In the two phases of water line replacement, Sycamore crews replaced 143 lines in 2022 using state funding at no cost to property owners. Hall said 240 water lines were replaced in 2023 and 67 so far in 2024, with 21 replacements pending.

Hall said the replacement program is estimated to cost $4.47 million but is funded primarily through grant money. Hall said the city has spent less than $15,000 outside of those funds. By the end of the project, 471 service lead-lined water service lines will have been replaced, he said.

“We’re way ahead. In fact, the state’s going to mandate us – each city – to do something about that, and we are way ahead of the game,” Hall said. “We got in there and got the grants ahead of some other communities, so we’re lucky for that.”

The city of Sycamore’s water service replacement followed years of public outcry by residents who cast doubt that their drinking water was safe to consume after reporting foul-smelling and discolored water in their homes.

Over the next five years, Hall said Sycamore will spend $17.3 million on water infrastructure work, namely replacing water mains used by the city’s Public Works Department.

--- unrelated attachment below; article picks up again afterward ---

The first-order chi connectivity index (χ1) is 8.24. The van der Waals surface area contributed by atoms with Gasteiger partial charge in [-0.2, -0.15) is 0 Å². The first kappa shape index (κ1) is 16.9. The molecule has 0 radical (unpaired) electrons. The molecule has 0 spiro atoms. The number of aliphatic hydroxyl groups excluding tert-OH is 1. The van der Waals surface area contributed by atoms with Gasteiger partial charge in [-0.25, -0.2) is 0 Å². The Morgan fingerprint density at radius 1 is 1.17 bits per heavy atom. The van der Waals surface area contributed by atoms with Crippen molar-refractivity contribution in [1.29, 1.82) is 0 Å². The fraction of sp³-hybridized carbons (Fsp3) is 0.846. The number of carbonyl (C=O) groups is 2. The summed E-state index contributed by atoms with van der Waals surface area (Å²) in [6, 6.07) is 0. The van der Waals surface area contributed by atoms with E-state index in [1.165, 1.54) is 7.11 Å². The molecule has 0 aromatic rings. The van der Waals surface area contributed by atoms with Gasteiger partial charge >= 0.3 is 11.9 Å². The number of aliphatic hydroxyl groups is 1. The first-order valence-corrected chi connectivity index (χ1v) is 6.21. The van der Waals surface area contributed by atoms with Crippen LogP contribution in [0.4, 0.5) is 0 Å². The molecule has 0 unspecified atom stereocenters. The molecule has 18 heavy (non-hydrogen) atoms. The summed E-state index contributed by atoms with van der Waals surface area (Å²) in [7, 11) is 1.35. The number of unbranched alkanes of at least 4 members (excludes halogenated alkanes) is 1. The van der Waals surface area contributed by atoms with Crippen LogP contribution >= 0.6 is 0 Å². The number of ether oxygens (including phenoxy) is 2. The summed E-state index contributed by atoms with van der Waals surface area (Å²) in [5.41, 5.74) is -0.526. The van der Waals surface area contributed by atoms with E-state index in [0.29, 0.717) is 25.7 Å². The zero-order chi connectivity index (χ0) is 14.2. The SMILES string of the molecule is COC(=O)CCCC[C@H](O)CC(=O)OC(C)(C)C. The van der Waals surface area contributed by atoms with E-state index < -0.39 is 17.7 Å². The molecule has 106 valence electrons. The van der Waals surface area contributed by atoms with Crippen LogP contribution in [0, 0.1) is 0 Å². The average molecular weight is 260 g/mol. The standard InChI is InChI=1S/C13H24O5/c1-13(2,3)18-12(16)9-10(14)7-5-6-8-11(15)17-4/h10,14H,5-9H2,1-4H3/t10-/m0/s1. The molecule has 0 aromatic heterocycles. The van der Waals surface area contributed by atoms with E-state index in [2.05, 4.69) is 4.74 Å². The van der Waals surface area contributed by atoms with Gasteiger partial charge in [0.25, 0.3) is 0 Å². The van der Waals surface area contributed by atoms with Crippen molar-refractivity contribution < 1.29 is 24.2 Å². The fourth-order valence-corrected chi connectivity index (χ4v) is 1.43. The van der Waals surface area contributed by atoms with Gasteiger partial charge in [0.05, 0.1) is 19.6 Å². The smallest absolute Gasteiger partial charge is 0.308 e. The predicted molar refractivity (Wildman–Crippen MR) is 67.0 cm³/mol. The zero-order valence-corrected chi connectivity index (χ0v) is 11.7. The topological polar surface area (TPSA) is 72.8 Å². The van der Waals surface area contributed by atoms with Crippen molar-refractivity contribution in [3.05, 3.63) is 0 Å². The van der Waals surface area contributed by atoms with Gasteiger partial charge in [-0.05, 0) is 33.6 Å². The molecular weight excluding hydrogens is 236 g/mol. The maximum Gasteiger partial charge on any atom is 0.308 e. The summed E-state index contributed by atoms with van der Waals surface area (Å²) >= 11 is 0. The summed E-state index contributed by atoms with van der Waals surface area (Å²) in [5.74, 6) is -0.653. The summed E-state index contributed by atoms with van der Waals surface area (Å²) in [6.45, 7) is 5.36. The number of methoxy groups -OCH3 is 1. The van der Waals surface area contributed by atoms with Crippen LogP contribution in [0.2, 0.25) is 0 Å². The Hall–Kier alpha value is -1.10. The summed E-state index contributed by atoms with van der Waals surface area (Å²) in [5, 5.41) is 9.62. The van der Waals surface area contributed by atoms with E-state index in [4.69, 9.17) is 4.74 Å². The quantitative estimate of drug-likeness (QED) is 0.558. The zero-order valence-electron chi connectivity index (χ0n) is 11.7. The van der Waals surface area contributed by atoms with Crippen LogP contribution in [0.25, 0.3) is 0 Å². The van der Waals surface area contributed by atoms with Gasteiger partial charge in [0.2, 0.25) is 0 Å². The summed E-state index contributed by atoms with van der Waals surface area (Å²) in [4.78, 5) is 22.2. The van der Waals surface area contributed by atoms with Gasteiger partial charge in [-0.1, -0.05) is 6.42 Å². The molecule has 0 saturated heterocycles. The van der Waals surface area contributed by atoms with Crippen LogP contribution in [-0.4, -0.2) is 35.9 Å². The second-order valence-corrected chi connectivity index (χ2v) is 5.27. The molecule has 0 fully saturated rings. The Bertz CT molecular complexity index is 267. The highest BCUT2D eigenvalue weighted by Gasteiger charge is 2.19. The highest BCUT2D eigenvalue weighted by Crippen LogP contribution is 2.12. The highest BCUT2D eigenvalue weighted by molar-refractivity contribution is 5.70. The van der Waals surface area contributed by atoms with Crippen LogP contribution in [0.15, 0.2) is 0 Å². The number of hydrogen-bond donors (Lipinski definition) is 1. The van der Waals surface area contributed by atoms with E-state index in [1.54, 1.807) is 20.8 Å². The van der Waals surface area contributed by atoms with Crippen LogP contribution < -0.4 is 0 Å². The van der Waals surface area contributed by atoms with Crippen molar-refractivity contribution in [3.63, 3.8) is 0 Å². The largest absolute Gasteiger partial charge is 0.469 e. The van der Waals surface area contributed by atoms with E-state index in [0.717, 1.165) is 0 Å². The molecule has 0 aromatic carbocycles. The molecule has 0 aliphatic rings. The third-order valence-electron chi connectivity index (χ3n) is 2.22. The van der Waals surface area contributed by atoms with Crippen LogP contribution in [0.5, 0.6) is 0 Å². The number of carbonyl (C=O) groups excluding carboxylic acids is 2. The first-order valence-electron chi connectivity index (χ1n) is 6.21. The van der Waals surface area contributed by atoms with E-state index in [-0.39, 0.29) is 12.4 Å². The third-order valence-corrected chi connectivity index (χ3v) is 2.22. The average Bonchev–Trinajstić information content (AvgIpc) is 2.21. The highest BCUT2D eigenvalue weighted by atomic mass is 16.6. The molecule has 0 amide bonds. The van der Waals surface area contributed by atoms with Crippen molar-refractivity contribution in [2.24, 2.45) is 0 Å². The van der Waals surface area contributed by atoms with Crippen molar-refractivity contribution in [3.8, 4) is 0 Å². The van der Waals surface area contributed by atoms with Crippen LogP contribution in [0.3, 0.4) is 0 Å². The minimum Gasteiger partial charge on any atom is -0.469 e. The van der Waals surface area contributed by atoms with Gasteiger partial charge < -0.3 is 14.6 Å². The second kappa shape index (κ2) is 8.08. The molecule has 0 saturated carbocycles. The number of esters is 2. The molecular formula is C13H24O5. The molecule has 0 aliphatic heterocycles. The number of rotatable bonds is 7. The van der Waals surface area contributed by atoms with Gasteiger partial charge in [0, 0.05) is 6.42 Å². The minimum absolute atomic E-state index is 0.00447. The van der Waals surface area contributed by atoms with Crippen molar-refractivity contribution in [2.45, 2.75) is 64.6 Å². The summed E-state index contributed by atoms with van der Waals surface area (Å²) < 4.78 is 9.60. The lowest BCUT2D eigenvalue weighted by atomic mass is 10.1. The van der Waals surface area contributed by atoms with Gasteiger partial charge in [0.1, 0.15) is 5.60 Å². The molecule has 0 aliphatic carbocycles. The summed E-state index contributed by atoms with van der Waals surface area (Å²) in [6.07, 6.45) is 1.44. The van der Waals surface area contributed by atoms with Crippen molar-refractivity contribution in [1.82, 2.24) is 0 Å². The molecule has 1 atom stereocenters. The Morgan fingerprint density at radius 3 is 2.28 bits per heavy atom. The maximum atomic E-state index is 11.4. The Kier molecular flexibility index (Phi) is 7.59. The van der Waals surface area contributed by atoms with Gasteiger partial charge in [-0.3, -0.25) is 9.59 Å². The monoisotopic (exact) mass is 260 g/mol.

Upgrades coming to Sycamore Public Library

Sycamore Public Library Executive Director Kim Halsey said she prides herself on the library’s ability to provide equitable access to information. The library went fine-free in January. She said recent reading challenges have drawn the most participants since 2020.

Halsey also said infrastructure improvements are on the way. Wood-framed windows that were added to the library decades ago no longer seal off the building from the outdoor temperature and humidity, Halsey said.

“It’s something we’re very excited about. With that project, we’ll maintain the integrity of the exterior. It is very important to us and to members of the community that we have polled through the years to maintain the integrity and the history of that Carnegie tradition,” Halsey said. “We’ve selected windows that will stand the test of time, commercial grade, energy efficient, but that will have a trim that matches the existing trim on the facade.”

Park District plans to reduce electrical costs

Sycamore Park District Executive Director Jonelle Bailey said a community survey of the park district was completed this spring. Officials plan to review results beginning in May, she said.

Bailey said the Reston Ponds Park development has broken ground, and the district has found a way to save on electrical costs.

“We will be adding LED lights to the baseball fields this summer, in the next of couple of weeks, which is going to help reduce the light pollution for our neighbors [and] it helps us be more efficient,” Bailey said. “And then we just finished installing solar panels on our maintenance building and our community center, which is going to reduce our overall cost for electric by 55% for all of our buildings.”